Novel carbapenem-hydrolyzing beta-lactamase, KPC-1, from a carbapenem-resistant strain of Klebsiella pneumoniae.Antimicrob Agents Chemother. 2001 Apr; 45(4):1151-61.AA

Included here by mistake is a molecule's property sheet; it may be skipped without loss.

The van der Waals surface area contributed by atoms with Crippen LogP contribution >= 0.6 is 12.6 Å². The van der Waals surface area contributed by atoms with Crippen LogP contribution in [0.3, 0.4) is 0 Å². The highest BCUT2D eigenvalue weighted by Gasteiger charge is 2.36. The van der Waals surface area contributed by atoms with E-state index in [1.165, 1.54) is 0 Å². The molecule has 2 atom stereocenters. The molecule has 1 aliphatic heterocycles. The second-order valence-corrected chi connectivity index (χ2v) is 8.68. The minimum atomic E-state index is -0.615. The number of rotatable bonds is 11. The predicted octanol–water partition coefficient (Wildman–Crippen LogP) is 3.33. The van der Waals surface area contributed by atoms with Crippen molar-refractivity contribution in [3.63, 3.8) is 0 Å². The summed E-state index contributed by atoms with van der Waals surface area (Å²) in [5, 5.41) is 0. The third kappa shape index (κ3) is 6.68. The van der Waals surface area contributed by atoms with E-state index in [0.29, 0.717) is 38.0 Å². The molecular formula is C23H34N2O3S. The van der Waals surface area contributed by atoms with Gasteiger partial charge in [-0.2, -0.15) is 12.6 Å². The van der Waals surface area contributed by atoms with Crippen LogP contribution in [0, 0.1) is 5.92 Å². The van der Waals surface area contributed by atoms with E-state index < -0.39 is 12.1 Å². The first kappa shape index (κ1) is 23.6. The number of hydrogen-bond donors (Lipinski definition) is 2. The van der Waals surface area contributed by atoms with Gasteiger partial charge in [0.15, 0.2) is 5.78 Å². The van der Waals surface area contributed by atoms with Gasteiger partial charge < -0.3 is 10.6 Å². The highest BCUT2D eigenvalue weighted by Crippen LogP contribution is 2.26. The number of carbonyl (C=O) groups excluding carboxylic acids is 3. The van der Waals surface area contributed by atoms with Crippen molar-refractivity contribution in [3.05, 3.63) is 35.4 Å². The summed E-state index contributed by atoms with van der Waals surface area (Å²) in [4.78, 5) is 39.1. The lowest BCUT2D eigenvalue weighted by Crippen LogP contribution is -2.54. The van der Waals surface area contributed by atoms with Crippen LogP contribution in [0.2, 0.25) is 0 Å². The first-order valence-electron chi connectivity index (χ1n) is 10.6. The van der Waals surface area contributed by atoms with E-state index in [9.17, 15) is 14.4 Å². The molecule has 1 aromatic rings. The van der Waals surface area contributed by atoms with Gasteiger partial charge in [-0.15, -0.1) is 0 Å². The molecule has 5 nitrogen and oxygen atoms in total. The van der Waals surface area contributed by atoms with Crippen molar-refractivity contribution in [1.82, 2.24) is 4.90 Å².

A Klebsiella pneumoniae isolate showing moderate to high-level imipenem and meropenem resistance was investigated. The MICs of both drugs were 16 microg/ml. The beta-lactamase activity against imipenem and meropenem was inhibited in the presence of clavulanic acid. The strain was also resistant to extended-spectrum cephalosporins and aztreonam. Isoelectric focusing studies demonstrated three beta-lactamases, with pIs of 7.2 (SHV-29), 6.7 (KPC-1), and 5.4 (TEM-1). The presence of bla(SHV) and bla(TEM) genes was confirmed by specific PCRs and DNA sequence analysis. Transformation and conjugation studies with Escherichia coli showed that the beta-lactamase with a pI of 6.7, KPC-1 (K. pneumoniae carbapenemase-1), was encoded on an approximately 50-kb nonconjugative plasmid. The gene, bla(KPC-1), was cloned in E. coli and shown to confer resistance to imipenem, meropenem, extended-spectrum cephalosporins, and aztreonam. The amino acid sequence of the novel carbapenem-hydrolyzing beta-lactamase, KPC-1, showed 45% identity to the pI 9.7 carbapenem-hydrolyzing beta-lactamase, Sme-1, from Serratia marcescens S6. Hydrolysis studies showed that purified KPC-1 hydrolyzed not only carbapenems but also penicillins, cephalosporins, and monobactams. KPC-1 had the highest affinity for meropenem. The kinetic studies also revealed that clavulanic acid and tazobactam inhibited KPC-1. An examination of the outer membrane proteins of the parent K. pneumoniae strain demonstrated that the strain does not express detectable levels of OmpK35 and OmpK37, although OmpK36 is present. We concluded that carbapenem resistance in K. pneumoniae strain 1534 is mainly due to production of a novel Bush group 2f, class A, carbapenem-hydrolyzing beta-lactamase, KPC-1, although alterations in porin expression may also play a role.